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I had bazzar thought on relativity

  1. Apr 29, 2003 #1
    if you have a train in moiton in reference to stionary embankment.and the train is 20 ft long.if you have 5 points along the embankment abcde.between ac=ce,ac and ce is 20 ft.so when you speed the train up to a certain point as the front of the train reaches c the train fits between ac.then as the back end of the train reaches c.the train fits between ce.but if its fast enough.to the stationary observer,the both the trains front and back are at c at the same time,giving the train no length.but on the train if the observer was in the middle.when the front of the train is at c he's at b.when the back of the train is at e,he's at d.so to the observer on the train he 20 ft of length when to the stationary observer the train has no length.
  2. jcsd
  3. Apr 29, 2003 #2


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    How so? You have not proven this claim, it could only be true if the speed of the train were c.

    You need to specify where and when observations are made. Relativity makes it necessary to specify the full 4 spacetime coordinates of any event, this means you must establish a fixed reference frame for your measurements.
  4. Apr 29, 2003 #3


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    Since a train can't travel at C, the hypothetical implications of a train traveling at C are meaningless. Sorry.
  5. Apr 30, 2003 #4
    what if you take a ball tied to a string,and spin it around in a circle.how fast does it take to spin it to the point where no matter what,when you pass something in the balls path,its going to hit it.a couple thousand rpm's or so should do it.thus the ball is at all points at any given time.if you'd like to prove that one wrong,I'm listening.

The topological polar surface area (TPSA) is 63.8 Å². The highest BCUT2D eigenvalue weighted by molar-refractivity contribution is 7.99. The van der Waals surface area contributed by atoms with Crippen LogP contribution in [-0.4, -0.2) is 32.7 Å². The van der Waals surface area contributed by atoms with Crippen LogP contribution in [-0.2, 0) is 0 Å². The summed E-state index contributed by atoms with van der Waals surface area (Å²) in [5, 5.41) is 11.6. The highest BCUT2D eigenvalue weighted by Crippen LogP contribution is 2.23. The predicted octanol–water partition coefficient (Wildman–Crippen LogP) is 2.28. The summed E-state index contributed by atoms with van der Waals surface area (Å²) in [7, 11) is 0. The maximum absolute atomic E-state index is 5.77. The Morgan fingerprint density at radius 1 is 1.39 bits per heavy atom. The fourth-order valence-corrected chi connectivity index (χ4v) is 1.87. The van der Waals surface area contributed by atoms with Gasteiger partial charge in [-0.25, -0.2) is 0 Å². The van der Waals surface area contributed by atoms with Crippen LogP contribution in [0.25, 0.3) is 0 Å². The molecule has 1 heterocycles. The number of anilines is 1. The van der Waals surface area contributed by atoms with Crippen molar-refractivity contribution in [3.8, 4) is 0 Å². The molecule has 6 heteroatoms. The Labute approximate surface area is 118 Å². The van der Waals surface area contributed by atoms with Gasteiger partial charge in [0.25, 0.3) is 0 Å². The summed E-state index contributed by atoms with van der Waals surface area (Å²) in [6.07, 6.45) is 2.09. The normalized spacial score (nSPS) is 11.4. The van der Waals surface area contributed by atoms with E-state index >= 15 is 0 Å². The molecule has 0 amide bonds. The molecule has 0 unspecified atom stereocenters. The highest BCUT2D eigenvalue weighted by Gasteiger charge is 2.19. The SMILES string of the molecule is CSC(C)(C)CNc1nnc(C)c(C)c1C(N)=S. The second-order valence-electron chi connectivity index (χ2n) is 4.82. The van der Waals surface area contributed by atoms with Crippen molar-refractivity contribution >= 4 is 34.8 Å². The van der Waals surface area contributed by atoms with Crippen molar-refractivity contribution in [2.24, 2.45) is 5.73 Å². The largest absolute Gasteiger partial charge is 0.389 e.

6. Apr 30, 2003 #5


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    Consider a WWI fighter such as the Sopwith Camel or Fokker DR1, they had a sycronized machine gun that was timed to fire through the spinning propeller. No matter what the speed of the propeller the bullets would pass through the spinning blades without hitting.

    Consider this, then reconsider your statment.
  7. Apr 30, 2003 #6
    Also, try hitting an electron in a particle accelerator with a ball, haha.
  8. Apr 30, 2003 #7
    so what your saying that if you can have a beam of light timed to pass through the path of the train,or say a spaceship passing by a spacestation to get away from the contradiction.a beam of light stationary from the spacestation perpendicular to the spaceship flying bye,would reflect the beam of light.but how much reflection of the light would determine what length the spaceship was by the duration of reflection.but the gravitational field given off by the ship at close to light,dilating time and shinking the ship,would curve the path of the reflecting light,giving us a different position of where the ship was when you tried to test the length of the ship by the duration of relection,making it hard to know exactly the length because you could'nt determine position.by the reflecting light.
  9. Apr 30, 2003 #8
    What if train is a photon (say, visible light photon 20 m long)?
  10. Apr 30, 2003 #9
    Light already travels at c.
    Last edited by a moderator: Apr 30, 2003
  11. Apr 30, 2003 #10
    There is no such thing as a 20 foot long photon.
  12. May 1, 2003 #11
    What do you mean? Take a laser beam (say, from a good long-long cavity He-Ne laser) and cut it by 67 nsec shutter, then you get x = ct = 20 m photons out of the shutter.
  13. May 2, 2003 #12
    It is a 20m stream of photons, not just one.
  14. May 2, 2003 #13
    No, you start with longer than 20 m photons already (say, from good laser with big and well silvered cavity). Then you chop 20-m chunks out of them. After shutter all your photons gotta have then 20 m length (their wave function is exactly 20 m long).
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